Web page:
One of the messages that came out of Gov. Bill Haslam’s education summit last week was a complaint from employers that’s not entirely new: It’s hard to find good help these days.
Amid discussion about the state’s education system, a few attendees said issues preventing a labor-ready workforce ran a little deeper than what the reforms of the past few years have been getting at. In a nutshell, there’s a significant element of Volunteer State’s workforce, especially at the entry levels, that can’t do basic high school math, don’t communicate or take directions very well, have trouble passing drug tests and oftentimes exhibit a general aversion to hard work.
Greg Martz, a Tennessee Chamber of Commerce board member and plant manager at DuPont, said the problems facing employers are fairly straightforward. The younger generation, in particular, lacks “interpersonal skills,” which he in part blames on their overuse of texting and other modern phone technology. And they also tend to have trouble solving real-world problems, which he theorized might have something to do with an overemphasis in public-school classrooms on rote memorization rather than critical thinking.
Ken Gough of Accurate Machine Products in Johnson City agreed.
“Math skills are very weak, analytical skills are very weak, the ability to solve problems, very weak. Drug testing? It’s a real problem with the entire workforce,” said Gough, a voice for Tennessee’s small business community at the governor’s “Progress of the Past Present an Future” conference. “Just the understanding that they have to show up every day for work, on time and ready to go to work, those are things that quite literally have to be taught.”
He added that while some of these problems are “not primarily a school problem,” schools could help provide solutions.
Sen. Todd Gardenhire, a Chattanooga Republican, said he’s heard it all before. A year ago, Gardenhire told the crowd of conference attendees, he made inquiries among representatives of Japanese-owned companies doing business in the Southeast as to what could be done to encourage the hiring of more Tennesseans.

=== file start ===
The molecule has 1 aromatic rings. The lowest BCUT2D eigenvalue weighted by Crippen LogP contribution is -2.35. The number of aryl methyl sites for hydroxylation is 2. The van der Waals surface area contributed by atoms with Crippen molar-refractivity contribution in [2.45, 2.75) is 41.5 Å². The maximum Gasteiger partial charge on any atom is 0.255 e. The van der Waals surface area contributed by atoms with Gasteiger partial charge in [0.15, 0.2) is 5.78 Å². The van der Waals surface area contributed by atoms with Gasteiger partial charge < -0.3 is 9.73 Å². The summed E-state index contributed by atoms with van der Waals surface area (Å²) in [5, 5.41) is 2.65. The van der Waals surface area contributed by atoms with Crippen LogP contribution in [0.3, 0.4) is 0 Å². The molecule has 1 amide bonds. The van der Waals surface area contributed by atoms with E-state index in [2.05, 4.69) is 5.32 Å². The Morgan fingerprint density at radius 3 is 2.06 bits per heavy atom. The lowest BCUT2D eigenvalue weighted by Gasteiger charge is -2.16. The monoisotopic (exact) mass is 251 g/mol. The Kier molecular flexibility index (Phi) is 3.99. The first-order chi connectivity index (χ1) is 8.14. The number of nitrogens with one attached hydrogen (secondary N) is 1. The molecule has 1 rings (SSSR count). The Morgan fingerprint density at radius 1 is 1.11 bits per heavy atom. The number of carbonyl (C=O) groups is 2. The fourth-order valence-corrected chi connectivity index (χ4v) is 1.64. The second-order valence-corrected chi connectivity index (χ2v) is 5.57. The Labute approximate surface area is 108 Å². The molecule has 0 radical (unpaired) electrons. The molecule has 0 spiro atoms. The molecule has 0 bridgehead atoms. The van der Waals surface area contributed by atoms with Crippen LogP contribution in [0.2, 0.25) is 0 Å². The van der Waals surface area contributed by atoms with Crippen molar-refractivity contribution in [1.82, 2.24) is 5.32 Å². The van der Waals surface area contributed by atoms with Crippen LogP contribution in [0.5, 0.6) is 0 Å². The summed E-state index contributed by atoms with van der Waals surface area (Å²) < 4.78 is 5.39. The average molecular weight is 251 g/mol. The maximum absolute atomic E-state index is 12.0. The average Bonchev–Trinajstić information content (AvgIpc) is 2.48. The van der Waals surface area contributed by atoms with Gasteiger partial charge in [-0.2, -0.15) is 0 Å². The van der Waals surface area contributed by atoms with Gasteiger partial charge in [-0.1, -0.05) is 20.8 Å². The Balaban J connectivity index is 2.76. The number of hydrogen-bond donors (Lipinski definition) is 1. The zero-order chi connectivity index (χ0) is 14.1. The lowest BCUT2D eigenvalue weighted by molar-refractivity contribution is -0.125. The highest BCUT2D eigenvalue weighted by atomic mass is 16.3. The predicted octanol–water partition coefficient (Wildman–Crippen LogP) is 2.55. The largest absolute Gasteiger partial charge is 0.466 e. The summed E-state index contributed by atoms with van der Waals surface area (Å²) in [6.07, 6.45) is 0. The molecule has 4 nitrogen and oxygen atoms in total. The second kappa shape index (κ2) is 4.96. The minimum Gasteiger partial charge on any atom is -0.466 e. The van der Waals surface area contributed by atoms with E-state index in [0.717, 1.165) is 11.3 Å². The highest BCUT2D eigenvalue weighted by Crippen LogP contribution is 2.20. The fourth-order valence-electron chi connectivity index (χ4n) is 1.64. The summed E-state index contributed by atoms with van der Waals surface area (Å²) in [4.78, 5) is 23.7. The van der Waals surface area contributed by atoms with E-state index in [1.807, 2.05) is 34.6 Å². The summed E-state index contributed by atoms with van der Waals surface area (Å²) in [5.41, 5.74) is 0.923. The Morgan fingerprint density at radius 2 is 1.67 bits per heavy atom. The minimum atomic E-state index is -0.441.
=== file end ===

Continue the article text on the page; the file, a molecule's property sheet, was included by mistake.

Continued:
While he had expected to hear issues with infrastructure and taxes, Gardenhire said it came to a “unanimous three things” that weren’t those at all.
“Number 1 was your workforce can’t do ninth grade math. Second, your workforce can’t pass drug tests. And third, your workforce won’t work. They don’t have a work ethic,” Gardenhire said he was told.
Gardenhire said all those are components of what he’s telling kids around Chattanooga when he goes on local motivational-speaking tours. He said he informs students that what they need to do to achieve success in life is “learn math, stay off drugs and show up on time for work.”
The invitation-only education forum was called by Haslam and the Republican speakers of the General Assembly, and featured several presentations on the reforms enacted over the past several years and discussion of the state’s education system by all of the major stakeholders in education, including lawmakers, teachers, administrators, parents and business leaders.
Haslam said that the plan was not to come out with some statement from the group at the summit, but that this was just the “beginning of a discussion” about what issues face Tennessee, how we got to where we are and what some “potential paths” are for the future of the state’s education system.
During one of the summit’s discussion periods, Randy Boyd, chairman of the Tennessee Higher Education Commission, emphasized the need to focus on “talking about K to J, not K to 12,” in order to “be at the point where high school graduation equals college readiness.”
“Our alignment needs to be aligned with the workforce needs, not necessarily with anything else,” Boyd said.